Even though most people connect NASA with space research involving new planets, many manned shuttle launches include science experiments to help analyze organic material. Two recent NASA missions helped researchers on Earth better understand the Salmonella bacteria, hopefully moving one step towards stopping food poisoning and other food-borne infections.
"This research opens up new areas for investigations that may improve food treatment, develop new therapies and vaccines to combat food poisoning in humans here on Earth, and protect astronauts on orbit from infectious diseases," International Space Station program scientist Julie Robinson said in a statement.
The Centers for Disease Control and Prevention report that more than 40,000 people in the United States per year suffer from Salmonella infections.
The NASA experiments launched to the ISS in September 2006 and March 2008, with different goals designed for both research projects. Findings from the 2006 research revealed a molecular "switch" that allows Salmonella to respond to spaceflight and the harsh environment of space in a manner that it doesn't need to while on Earth. Space Salmonella was found to be more poisonous and harmful, as it was forced to adjust.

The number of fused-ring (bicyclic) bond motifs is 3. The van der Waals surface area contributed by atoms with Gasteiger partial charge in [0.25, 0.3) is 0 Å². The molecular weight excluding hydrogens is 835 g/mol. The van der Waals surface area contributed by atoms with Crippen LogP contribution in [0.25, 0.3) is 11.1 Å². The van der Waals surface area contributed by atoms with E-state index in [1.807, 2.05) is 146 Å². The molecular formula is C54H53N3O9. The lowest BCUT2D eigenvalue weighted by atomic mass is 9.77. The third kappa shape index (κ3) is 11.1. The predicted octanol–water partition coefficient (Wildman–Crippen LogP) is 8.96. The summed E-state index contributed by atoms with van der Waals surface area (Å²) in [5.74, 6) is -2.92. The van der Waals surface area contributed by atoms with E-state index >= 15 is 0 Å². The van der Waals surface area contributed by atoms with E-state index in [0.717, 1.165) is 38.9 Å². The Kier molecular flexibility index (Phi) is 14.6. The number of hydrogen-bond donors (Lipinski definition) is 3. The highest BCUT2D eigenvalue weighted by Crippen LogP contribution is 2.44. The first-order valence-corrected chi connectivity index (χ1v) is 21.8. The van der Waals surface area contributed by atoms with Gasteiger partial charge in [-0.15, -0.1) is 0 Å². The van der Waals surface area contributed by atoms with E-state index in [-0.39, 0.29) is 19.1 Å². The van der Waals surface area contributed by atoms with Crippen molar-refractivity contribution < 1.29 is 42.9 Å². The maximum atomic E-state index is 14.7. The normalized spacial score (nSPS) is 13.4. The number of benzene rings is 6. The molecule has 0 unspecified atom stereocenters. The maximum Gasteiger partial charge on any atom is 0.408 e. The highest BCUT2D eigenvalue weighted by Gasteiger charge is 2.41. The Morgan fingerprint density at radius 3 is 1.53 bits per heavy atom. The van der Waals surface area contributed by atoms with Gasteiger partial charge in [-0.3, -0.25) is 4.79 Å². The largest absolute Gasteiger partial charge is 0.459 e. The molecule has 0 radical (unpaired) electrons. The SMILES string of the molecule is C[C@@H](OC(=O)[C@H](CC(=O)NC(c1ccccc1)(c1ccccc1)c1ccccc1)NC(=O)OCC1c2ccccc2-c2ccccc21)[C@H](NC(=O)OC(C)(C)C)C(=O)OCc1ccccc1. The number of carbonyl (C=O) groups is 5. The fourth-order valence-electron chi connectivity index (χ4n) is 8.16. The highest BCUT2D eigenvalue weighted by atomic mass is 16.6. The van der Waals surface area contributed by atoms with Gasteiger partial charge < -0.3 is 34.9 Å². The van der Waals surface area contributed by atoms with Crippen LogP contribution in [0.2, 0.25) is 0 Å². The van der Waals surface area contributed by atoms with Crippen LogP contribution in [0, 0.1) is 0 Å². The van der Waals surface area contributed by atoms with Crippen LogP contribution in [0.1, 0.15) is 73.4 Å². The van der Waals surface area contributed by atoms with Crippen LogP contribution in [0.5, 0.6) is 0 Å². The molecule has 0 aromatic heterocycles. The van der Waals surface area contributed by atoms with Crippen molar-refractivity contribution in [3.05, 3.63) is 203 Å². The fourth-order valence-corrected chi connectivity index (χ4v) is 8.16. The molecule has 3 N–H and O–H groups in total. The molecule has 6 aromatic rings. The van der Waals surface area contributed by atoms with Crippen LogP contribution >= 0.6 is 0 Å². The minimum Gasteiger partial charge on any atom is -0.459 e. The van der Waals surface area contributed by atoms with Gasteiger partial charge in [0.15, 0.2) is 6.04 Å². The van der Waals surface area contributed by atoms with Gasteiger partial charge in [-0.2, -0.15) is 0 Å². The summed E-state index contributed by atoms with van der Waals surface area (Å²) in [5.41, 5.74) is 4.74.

The 2008 Salmonella experiment confirmed researchers' findings in 2006, and found its virulence alters depending on its growth environment. Researchers were able to use both studies to help try and stop Salmonella's strong virulence effect, which could lead to better treatments while unlocking an important piece to the puzzle.
Researchers will continue to work to try and better understand Salmonella's gene expression, with future Salmonella space research likely in the future.
Salmonella most recently made headlines when peanut butter manufacturers were forced to issue an industry wide peanut butter recall that could cause $1 billion in lost production and sales for the industry.